The 28th of February, 1948, was a landmark day in the nation's history. A large contingent of former servicemen who were tired of unfulfilled promises by the colonial government, drafted a petition seeking redress of grievances for presentation to H.M's Governor, Sir Gerald Creasy. As they marched, unarmed and defenseless, they were set upon by government troops at Christiansborg cross-roads. On arrival, they were asked to halt, but they ignored the order. Therefore, Superintendent Colin Imray ordered his men to fire. They however fired into the air but the marchers moved on. The superintendent then took matters into his own hands and fired into the procession, killing three of them, namely; sergeant Adjetey, Corporal Attipoe and Private Ordartey Lamptey. When the smoke cleared, over sixty former loyal soldiers were badly wounded on the streets of Accra. The Gold Coast would never be the same. Rioting and looting lasted for five days.
On 1 March, 1948, the Riot Act was read and Governor Creasy declared a state of emergency. Strict press censorship was imposed over the entire country. On 12 March, the Governor issued Removal Orders and police were dispatched to pick up and arrest the entire UGCC Central Executive. Kwame Nkrumah, Dr. Danquah, E. Akufo Addo, William Ofori Atta, E. Obelsebi Lamptey and E. Ako Adjei were arrested, detained and exiled to the Northern Territories.
The events that led to this rioting and its aftermath are considered below:
In January 1948, Nii Kwabena Bonne III, a Ga Chief, a business man and a strong civil leader organized a general boycott of all European imports. This was because; the Europeans and Syrians were the major importers and exporters of goods in and out of the country. The next month, that is February, it was agreed that, the boycott would be lifted on the 28th day of the month.
Thereafter, riots broke out in Accra. European and Asian stores were looted by an angry mob. The rioters forced open the Central Prison; that is the Ussher fort prison and set free its inmates. The riots spread to other parts of the country killing over 29 people and leaving about 200 more injured.
After the riots, the Nationalist leaders in the Gold Coast sent a strong worded cable to the Secretary of State in London. The Secretary of State, Arthur Creech Jones however blamed the Nationalist leaders for being responsible for the disturbances in the country. Consequently, on March 18th of the same year, six of the leading nationalist were arrested and detained at the Kumasi prison. They were popularly referred to as the ‘Big Six’. The "Big Six" shared close quarters in prison. Nkrumah noticed that his comrades began to display a growing hostility toward him. During discussions, the other men usually opposed his points of view. They began to blame him for their arrests and for why they were suffering in prison. Then they let Nkrumah know that they now regretted making him the leader of the UGCC because of what he had got them into.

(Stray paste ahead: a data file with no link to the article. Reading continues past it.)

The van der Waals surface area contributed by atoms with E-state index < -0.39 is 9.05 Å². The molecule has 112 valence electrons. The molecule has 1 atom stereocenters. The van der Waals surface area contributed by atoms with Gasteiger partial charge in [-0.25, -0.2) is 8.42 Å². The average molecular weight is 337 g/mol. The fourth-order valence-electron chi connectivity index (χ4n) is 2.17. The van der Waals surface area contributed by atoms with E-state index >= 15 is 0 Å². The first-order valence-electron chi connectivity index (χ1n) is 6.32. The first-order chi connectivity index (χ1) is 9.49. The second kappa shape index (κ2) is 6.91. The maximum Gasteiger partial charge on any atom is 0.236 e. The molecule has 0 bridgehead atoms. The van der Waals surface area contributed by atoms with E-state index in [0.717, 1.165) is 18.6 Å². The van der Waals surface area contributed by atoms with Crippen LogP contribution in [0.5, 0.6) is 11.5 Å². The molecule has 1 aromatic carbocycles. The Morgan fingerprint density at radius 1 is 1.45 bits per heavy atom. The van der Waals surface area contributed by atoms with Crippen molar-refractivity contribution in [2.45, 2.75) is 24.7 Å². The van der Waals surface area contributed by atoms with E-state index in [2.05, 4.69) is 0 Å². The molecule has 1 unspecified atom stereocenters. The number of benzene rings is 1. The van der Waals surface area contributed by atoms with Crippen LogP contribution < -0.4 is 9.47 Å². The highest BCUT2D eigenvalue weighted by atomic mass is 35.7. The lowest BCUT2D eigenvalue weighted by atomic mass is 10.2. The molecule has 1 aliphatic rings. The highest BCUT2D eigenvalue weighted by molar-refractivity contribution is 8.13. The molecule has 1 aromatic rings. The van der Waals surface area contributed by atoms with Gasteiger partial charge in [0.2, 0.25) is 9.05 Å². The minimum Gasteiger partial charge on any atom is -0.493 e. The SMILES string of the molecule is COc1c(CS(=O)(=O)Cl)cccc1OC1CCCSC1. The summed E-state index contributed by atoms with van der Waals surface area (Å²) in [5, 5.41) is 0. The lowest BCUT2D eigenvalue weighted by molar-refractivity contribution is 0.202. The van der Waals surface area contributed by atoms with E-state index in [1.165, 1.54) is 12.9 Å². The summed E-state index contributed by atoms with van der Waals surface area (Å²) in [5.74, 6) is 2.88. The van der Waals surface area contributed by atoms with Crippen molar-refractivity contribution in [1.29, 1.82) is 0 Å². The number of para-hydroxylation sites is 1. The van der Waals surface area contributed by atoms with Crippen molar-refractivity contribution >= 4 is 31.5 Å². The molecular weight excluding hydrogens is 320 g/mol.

In March 1948, agitations to release the Big Six” six drove the colonial government to set up a commission headed by Aiken Watson, together with Dr. Keith Murray and Andrew Dalgleish, a well known authority on trade unionism.
In April 1948, the ‘Big Six’ appeared before the Watson commission, there they expressed their grievances concerning education and trading discrimination in favour of foreigners. These complaints among others were presented to the colonial government as the Watson commission report.
On October 26 1948, the new governor, Sir Gerald Creasy was authorized by the colonial office to set up a 37 –member committee called the Coussey Commission.
The report of the Commission recommended an enlarged legislative council which was to have two chambers, a responsible executive council with a majority of Africans and a new system of local government. Also, it was included that those who were 25 years and above were eligible to vote and these, the British government accepted.
The recommendation of the Coussey Commission formed the basis of the 1950 constitution. Under it, there was to be an executive council comprising three ex-officio members and eight Ghanaian ministers, a single legislature which was to consist of a speaker, three ex-officio ministers, six special members representing mining and commercial interests and seventy five members from parts of the country.
The riots and their political aftermath marked the beginning of the process of independence for the Gold Coast as Ghana, The first Sub -Saharan British Colony to achieve independence.